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Post pictures of what you love (Page 38)

Nynaeve IF-Dazzler
Nynaeve
Nynaeve

Joined: 06 November 2015
Posts: 4069

Posted: 05 May 2017 at 11:46am | IP Logged
@ Betty above, long time, no see. Not that I have been regular either. I loved all the pictures of the paintings, quite beautiful

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---Betty---Angel-likeDevil

Angel-likeDevil IF-Stunnerz
Angel-likeDevil
Angel-likeDevil

Joined: 29 January 2010
Posts: 27970

Posted: 05 May 2017 at 12:06pm | IP Logged
Beautiful paintings, Betty Big smile 

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---Betty---

---Betty--- IF-Rockerz
---Betty---
---Betty---

Joined: 24 March 2014
Posts: 5583

Posted: 05 May 2017 at 12:06pm | IP Logged
@Nynaeve Thank you
Missing your posts here... Btw I just recently discovered what a prolific writer you are...both fiction and non fiction Thumbs Up

Are you a writer by profession?

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Nynaeve

Nynaeve IF-Dazzler
Nynaeve
Nynaeve

Joined: 06 November 2015
Posts: 4069

Posted: 05 May 2017 at 12:25pm | IP Logged
Originally posted by ---Betty---

@Nynaeve Thank you
Missing your posts here... Btw I just recently discovered what a prolific writer you are...both fiction and non fiction Thumbs Up

Are you a writer by profession?

So you have read my ramblingsEmbarrassedEmbarrassedEmbarrassed
No, unless you would consider audit / accounting / due diligence reports as writingsLOL I am basically a reader, I read and read and read, quite a lot. Writing is something I have always wanted to do and joining IF and falling for my OTP seems to have made me brave enough to post. Embarrassed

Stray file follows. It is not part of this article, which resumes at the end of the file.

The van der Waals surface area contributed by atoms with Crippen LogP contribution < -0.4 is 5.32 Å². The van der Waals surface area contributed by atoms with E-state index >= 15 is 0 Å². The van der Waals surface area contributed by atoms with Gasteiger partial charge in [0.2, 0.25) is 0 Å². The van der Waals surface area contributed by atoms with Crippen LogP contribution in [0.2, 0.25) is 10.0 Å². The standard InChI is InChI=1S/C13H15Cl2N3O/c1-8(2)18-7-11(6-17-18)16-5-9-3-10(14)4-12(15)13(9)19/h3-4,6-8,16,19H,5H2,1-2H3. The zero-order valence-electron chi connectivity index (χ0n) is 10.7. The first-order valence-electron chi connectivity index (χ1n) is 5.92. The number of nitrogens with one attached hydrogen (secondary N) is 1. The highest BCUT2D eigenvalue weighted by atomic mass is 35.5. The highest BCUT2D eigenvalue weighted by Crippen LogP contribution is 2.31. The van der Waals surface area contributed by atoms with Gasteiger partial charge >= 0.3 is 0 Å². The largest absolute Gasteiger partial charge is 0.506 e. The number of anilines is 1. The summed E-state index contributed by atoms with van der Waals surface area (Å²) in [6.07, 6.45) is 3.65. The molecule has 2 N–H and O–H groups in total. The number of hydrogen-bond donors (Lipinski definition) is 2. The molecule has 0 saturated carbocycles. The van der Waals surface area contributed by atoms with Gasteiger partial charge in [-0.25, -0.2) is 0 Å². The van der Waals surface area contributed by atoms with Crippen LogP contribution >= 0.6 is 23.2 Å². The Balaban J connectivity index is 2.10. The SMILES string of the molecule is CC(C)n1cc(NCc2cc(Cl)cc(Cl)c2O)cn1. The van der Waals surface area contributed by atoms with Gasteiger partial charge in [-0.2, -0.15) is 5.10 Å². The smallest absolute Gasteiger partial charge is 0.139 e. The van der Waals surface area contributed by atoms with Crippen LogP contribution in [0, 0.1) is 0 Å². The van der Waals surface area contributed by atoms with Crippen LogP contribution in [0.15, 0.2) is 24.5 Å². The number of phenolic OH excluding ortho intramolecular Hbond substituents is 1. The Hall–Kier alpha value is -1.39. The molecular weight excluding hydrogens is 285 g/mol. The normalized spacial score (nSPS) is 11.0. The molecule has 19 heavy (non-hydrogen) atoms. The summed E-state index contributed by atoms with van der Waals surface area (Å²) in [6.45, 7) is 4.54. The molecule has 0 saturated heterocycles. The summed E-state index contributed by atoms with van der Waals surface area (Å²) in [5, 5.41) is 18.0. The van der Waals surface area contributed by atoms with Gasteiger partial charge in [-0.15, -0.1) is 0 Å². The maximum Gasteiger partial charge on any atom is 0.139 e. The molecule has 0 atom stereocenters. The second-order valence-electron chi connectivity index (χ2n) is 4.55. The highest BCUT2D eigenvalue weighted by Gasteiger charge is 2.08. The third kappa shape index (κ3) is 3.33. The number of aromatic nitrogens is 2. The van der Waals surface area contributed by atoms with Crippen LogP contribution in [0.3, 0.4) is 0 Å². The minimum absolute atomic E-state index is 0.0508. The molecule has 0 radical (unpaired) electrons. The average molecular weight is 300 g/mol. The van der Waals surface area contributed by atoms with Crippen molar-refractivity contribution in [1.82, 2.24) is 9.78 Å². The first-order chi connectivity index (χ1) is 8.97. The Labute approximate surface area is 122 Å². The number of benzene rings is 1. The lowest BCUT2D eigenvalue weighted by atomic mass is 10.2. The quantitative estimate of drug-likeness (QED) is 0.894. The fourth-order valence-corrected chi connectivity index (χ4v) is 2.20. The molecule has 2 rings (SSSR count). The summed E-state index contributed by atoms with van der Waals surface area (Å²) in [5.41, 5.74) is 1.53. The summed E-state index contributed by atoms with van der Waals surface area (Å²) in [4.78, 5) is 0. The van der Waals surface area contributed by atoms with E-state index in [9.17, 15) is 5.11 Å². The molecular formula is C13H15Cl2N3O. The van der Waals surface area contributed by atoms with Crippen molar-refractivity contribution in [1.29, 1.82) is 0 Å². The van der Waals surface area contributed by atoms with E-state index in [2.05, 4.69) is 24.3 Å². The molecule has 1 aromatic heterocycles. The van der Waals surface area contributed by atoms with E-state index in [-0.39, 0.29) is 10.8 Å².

Been a little tied down with my FF updation, I too miss this thread. I will be back here soon.Smile

Best,
Nyna

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---Betty---

Nynaeve IF-Dazzler
Nynaeve
Nynaeve

Joined: 06 November 2015
Posts: 4069

Posted: 07 May 2017 at 6:11am | IP Logged
@Betty, inspired by your paintings postLOL



~GIRL IN A GREEN GOWN: THE HISTORY AND MYSTERY OF THE ARNOLFINI PORTRAIT BY CAROLA HICKS~




A chirpy dog stares warily at us as we approach one of the best-loved pictures in the National Gallery. He is, in fact, a Brussels griffon, as well as a symbol of fidelity.

The couple standing behind him are well protected, for he is just the kind of dog that will bounce around and kick up a fuss the moment a stranger enters the room.

But instead, the scene is sealed in stillness. The man holds up his left hand, in a strangely formal gesture, and extends his other hand to the woman beside him who wears a magnificent green dress.

She places her open hand in his palm so that they overlap. Whatever the significance of this gesture, the union celebrated has a solemn authority.

The Arnolfini portrait looks set to become our Mona Lisa. As yet, we don't have to queue up to see it, but there is usually a small crowd in front of it, fixated by its astonishing detail, clarity and mystery.

Like the Mona Lisa, it has its secrets. For despite much scholarship over many years, the precise identity of the man and woman is still in doubt.

Nor has it finally been decided what exactly is going on. A marriage? A betrothal? And is the woman pregnant? 

On the last point, the answer is probably not, for it was fashionable at this time to gather in the folds of a dress under the breasts so that they swelled out over the stomach and the fur lining which symbolised the wearer's wealth.